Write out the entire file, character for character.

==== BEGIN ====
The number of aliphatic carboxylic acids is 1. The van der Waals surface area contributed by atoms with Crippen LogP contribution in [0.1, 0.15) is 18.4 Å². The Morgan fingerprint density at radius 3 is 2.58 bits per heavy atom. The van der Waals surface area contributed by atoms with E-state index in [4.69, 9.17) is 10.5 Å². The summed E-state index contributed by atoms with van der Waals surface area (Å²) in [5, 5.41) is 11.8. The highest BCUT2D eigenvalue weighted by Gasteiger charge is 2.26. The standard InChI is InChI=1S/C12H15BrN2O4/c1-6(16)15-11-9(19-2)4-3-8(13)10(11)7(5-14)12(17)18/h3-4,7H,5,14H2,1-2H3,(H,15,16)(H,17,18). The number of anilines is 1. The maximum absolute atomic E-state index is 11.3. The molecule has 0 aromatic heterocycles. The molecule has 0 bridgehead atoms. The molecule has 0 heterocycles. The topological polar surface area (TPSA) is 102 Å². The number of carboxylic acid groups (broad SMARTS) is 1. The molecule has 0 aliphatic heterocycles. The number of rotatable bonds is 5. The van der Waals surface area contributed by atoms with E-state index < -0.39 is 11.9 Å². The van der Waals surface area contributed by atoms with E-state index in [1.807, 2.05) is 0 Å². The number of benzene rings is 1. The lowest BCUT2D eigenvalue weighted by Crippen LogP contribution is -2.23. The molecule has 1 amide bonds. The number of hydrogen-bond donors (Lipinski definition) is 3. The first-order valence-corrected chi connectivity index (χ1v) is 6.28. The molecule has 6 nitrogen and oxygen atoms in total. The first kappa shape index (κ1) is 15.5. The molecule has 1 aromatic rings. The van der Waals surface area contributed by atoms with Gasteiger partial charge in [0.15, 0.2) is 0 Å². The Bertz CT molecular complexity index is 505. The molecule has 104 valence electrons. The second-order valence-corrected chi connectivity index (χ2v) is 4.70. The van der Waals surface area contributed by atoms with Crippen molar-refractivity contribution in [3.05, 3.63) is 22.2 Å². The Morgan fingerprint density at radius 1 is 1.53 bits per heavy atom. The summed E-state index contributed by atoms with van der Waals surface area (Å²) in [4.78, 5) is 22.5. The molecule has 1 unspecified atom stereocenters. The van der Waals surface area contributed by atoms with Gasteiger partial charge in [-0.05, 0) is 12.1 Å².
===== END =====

The number of aliphatic carboxylic acids is 1. The van der Waals surface area contributed by atoms with Crippen LogP contribution in [0.1, 0.15) is 18.4 Å². The Morgan fingerprint density at radius 3 is 2.58 bits per heavy atom. The van der Waals surface area contributed by atoms with E-state index in [4.69, 9.17) is 10.5 Å². The summed E-state index contributed by atoms with van der Waals surface area (Å²) in [5, 5.41) is 11.8. The highest BCUT2D eigenvalue weighted by Gasteiger charge is 2.26. The standard InChI is InChI=1S/C12H15BrN2O4/c1-6(16)15-11-9(19-2)4-3-8(13)10(11)7(5-14)12(17)18/h3-4,7H,5,14H2,1-2H3,(H,15,16)(H,17,18). The number of anilines is 1. The maximum absolute atomic E-state index is 11.3. The molecule has 0 aromatic heterocycles. The molecule has 0 bridgehead atoms. The molecule has 0 heterocycles. The topological polar surface area (TPSA) is 102 Å². The number of carboxylic acid groups (broad SMARTS) is 1. The molecule has 0 aliphatic heterocycles. The number of rotatable bonds is 5. The van der Waals surface area contributed by atoms with E-state index < -0.39 is 11.9 Å². The van der Waals surface area contributed by atoms with E-state index in [1.807, 2.05) is 0 Å². The number of benzene rings is 1. The lowest BCUT2D eigenvalue weighted by Crippen LogP contribution is -2.23. The molecule has 1 amide bonds. The number of hydrogen-bond donors (Lipinski definition) is 3. The first-order valence-corrected chi connectivity index (χ1v) is 6.28. The molecule has 6 nitrogen and oxygen atoms in total. The first kappa shape index (κ1) is 15.5. The molecule has 1 aromatic rings. The van der Waals surface area contributed by atoms with Gasteiger partial charge in [0.15, 0.2) is 0 Å². The Bertz CT molecular complexity index is 505. The molecule has 104 valence electrons. The second-order valence-corrected chi connectivity index (χ2v) is 4.70. The van der Waals surface area contributed by atoms with Crippen molar-refractivity contribution in [3.05, 3.63) is 22.2 Å². The Morgan fingerprint density at radius 1 is 1.53 bits per heavy atom. The summed E-state index contributed by atoms with van der Waals surface area (Å²) in [4.78, 5) is 22.5. The molecule has 1 unspecified atom stereocenters. The van der Waals surface area contributed by atoms with Gasteiger partial charge in [-0.05, 0) is 12.1 Å².